Team Building Activity Styles
Classic Outdoor Team Building
Outdoor adventure based team building and experiential learning could arguably be traced back to ancient militaries seeking to develop cohesion amongst their troops, and the ability to think on their feet for their officers.
Indeed modern militaries still do exactly this with outdoor team based adventure training scenarios of various formats. These range from devilishly difficult problem solving tasks used for Officer selection and development (e.g. by the Australian Army / Royal Military College Duntroon / ADFA), to small and large unit competitions that will pit units against myriad physical and cerebral challenges in the field at annual regimental, Brigade or Divisional competitions.
In the context of approaches used for commerce, schools and non-military organisations, then looking to the late 60’s and early 70’s for High and Low Ropes Courses and the like is more appropriate. Individuals like Karl Rohnke and organisations like Project Adventure in the USA pioneered the use of High and Low Ropes Courses.
In the UK organisations such as Dryll, Impact, Brathay etc were at the vanguard of using the outdoors as a venue for team building challenges and experiences to aid the team and leadership development process.
Often approaches adapted for commercial use will be of far less physical intensity and use the outdoors as more of a novel backdrop than as a medium for imposing genuine physical stress and discomfort as the military would.
Outdoor Initiative Games
In tandem with the popularity of the Ropes Course format into the 1980’s came various formulae of outdoor initiative tasks or games used for team building.
These are often disparagingly nicknamed “string and bucket games”.
Typically offerings like “Spiders Web”, “Prouty’s Landing”, “Planks Between the Islands” style come to mind as pretty standard fare throughout most of the 80’s.
Those used by the military and more cutting edge providers were typically of a more sophisticated design and construct, but the concept of a team of approximately 6 – 10 people working to rescue something, cross something or beat the clock in a 20 – 30 minute timeframe was usual.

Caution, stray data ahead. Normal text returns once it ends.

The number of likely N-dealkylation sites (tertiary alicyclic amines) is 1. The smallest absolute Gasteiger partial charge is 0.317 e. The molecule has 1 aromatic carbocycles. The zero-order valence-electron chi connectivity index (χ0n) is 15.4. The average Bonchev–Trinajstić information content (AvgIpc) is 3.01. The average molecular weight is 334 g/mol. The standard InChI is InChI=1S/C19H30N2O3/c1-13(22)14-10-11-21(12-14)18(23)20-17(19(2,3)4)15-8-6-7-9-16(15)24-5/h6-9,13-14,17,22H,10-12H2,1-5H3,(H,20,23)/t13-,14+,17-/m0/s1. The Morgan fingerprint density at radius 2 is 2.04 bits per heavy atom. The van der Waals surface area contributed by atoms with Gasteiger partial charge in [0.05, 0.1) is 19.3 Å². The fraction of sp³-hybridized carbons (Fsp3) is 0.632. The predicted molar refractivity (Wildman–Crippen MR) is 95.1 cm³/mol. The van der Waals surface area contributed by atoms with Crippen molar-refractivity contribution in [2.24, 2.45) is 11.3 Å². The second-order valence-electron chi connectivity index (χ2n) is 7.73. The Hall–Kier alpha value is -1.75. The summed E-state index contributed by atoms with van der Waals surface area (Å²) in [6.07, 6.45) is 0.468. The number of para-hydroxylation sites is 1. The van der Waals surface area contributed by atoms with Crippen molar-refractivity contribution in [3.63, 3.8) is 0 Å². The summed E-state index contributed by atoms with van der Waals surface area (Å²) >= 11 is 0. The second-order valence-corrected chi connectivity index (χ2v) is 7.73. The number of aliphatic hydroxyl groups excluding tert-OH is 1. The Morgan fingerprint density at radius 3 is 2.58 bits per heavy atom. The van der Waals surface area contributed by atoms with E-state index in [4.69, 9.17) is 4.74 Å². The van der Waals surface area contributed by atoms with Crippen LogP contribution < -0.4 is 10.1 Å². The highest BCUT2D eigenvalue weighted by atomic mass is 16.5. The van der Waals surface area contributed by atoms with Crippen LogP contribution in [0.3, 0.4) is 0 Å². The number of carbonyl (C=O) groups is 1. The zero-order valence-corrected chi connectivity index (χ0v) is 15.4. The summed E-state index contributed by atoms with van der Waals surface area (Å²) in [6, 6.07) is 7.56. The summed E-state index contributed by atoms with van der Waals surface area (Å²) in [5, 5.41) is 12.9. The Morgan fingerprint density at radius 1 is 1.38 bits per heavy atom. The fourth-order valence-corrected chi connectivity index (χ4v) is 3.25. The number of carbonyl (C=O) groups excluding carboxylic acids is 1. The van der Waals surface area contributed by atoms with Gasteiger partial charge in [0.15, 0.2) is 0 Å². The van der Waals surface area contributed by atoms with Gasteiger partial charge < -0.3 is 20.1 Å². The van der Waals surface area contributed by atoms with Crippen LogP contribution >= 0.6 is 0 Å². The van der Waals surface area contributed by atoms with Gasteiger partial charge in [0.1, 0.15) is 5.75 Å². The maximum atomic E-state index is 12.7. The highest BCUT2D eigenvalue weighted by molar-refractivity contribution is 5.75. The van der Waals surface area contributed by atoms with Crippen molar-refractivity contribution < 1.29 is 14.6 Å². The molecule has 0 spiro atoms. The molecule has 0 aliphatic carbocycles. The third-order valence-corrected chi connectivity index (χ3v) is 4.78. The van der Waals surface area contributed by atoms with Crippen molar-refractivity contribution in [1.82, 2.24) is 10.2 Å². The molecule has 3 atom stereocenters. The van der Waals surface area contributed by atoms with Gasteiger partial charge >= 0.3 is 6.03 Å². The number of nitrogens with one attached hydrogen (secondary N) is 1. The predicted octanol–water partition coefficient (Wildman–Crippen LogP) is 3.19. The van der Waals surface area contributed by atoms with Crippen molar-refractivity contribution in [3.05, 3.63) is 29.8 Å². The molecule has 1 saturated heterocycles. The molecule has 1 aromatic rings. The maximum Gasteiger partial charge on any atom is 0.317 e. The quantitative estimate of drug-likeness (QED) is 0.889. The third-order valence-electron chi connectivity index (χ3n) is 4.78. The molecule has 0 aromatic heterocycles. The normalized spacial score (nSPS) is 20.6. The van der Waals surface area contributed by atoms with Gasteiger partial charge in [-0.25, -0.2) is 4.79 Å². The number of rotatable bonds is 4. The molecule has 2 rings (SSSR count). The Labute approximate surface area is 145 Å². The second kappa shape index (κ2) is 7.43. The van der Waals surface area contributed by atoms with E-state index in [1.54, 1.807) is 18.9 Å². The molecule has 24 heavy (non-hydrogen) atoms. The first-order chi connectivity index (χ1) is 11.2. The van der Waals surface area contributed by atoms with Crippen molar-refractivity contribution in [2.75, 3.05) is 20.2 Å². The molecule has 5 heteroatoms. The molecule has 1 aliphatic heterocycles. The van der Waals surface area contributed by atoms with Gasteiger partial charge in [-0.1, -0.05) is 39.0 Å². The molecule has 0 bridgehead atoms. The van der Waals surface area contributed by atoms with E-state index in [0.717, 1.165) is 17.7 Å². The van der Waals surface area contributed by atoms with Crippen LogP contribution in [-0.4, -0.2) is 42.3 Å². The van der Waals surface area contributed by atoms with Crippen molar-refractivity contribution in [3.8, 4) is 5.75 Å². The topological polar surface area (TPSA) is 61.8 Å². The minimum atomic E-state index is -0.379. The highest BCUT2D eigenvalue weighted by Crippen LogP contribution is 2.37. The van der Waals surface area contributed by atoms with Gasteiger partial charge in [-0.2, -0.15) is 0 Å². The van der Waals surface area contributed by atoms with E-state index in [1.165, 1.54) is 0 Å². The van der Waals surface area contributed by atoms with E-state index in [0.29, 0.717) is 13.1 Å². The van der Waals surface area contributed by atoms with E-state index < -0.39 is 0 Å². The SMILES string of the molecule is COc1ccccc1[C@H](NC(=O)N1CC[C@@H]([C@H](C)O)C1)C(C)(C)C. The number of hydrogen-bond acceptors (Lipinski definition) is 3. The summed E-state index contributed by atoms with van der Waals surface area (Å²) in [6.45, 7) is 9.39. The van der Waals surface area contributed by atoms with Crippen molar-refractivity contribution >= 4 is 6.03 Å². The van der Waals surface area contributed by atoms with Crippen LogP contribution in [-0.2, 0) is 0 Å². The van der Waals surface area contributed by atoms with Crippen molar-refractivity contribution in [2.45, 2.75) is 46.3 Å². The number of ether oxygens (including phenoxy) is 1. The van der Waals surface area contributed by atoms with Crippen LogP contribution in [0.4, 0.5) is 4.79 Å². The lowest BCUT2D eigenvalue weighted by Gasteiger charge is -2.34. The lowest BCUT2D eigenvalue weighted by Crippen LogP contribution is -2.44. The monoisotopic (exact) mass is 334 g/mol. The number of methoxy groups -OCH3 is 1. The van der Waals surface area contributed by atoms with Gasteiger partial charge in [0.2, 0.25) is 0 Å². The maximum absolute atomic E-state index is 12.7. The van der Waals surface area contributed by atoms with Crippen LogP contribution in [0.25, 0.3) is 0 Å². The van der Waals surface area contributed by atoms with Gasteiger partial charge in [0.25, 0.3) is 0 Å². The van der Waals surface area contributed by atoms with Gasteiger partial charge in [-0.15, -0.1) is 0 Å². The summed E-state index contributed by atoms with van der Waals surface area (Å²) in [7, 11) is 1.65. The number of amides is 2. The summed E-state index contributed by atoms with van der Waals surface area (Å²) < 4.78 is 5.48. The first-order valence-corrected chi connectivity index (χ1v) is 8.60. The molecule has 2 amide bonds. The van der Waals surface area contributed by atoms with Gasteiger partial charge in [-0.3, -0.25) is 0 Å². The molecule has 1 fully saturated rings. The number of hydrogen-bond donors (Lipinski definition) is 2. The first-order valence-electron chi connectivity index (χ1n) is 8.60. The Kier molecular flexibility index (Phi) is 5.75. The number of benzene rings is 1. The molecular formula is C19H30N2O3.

Some overarching narrative, storyline or brief was usually given to spice up the scrounged string and rubber bands that were being used to recover a fake bomb / Dragon egg etc.
Indoor Themed Business Games
Increasing demand for more sophisticated forms of experiential learning that could inject content far more relevant to business spurred some providers into designing tabletop themed business games.
Amongst the pioneers in this field across the late 80’s and early 90’s were Sabre Corporate Development (Aus), Eagles Flight (Canada) and Catalyst Events (UK) All three of these providers are still operating.
Games such as When in Rome, Battlespace, Gold of The Desert Kings, River Runner and Diamonds R4 Ever come to mind as good examples of the genre. They are typically 2 – 3 hour indoor table top formats (with some hands-on tasks around the room), and have high production values for printed materials, game pieces and de-brief materials.
The design, testing and production of this genre being far more sophisticated than that required for standard 10 - 30 minute outdoor problem solving / team building games limited it to a handful of providers world-wide for quite some time.
Arguably there are still only a handful of providers that can claim to generate original games of quality in this field to this day.
Art Based Team Building
The gradual movement of team building indoors brought with it a desire for providers to start looking at genre other than tabletop games.
Team painting challenges, movie making and even theatrical productions, theatre sports and comedy formats started to appear in the 90’s.
Reality TV Team Building Formats
The arrival of the reality TV game Show “Survivor” onto world TV screens brought with it countless parodies and copies for staff team building or as conference team events.
Whilst there was initially some novelty value in parodies of these formats, they also can arguably be blamed also for lowering the standards in the team building field for creativity, originality and sophistication.
Behavioural Profiling for Team Building
Experiential learning whether in the form of classic team building, or more sophisticated business games has great potential to achieve some team bonding and short term outcomes (if designed and delivered well).
It does however have truly limited long-term value without some solid underpinning and linkage back to real world outcomes.
Behavioural profiling tools such as The Belbin Team Role Model add tremendous value to classic team building activities by also providing insight into the real behavioural interactions that impact teamwork and daily execution.
Individual and team profiles can enable people to see clearly during and after the team building activity content just how individual and team strengths and weaknesses manifest when people work together.
In the absence of some form of good evidence-based behavioural profiling and de-brief, there are substantial risks that the“feel good factors” from a team outing will wear off quite quickly under real world pressures upon a return to the workplace.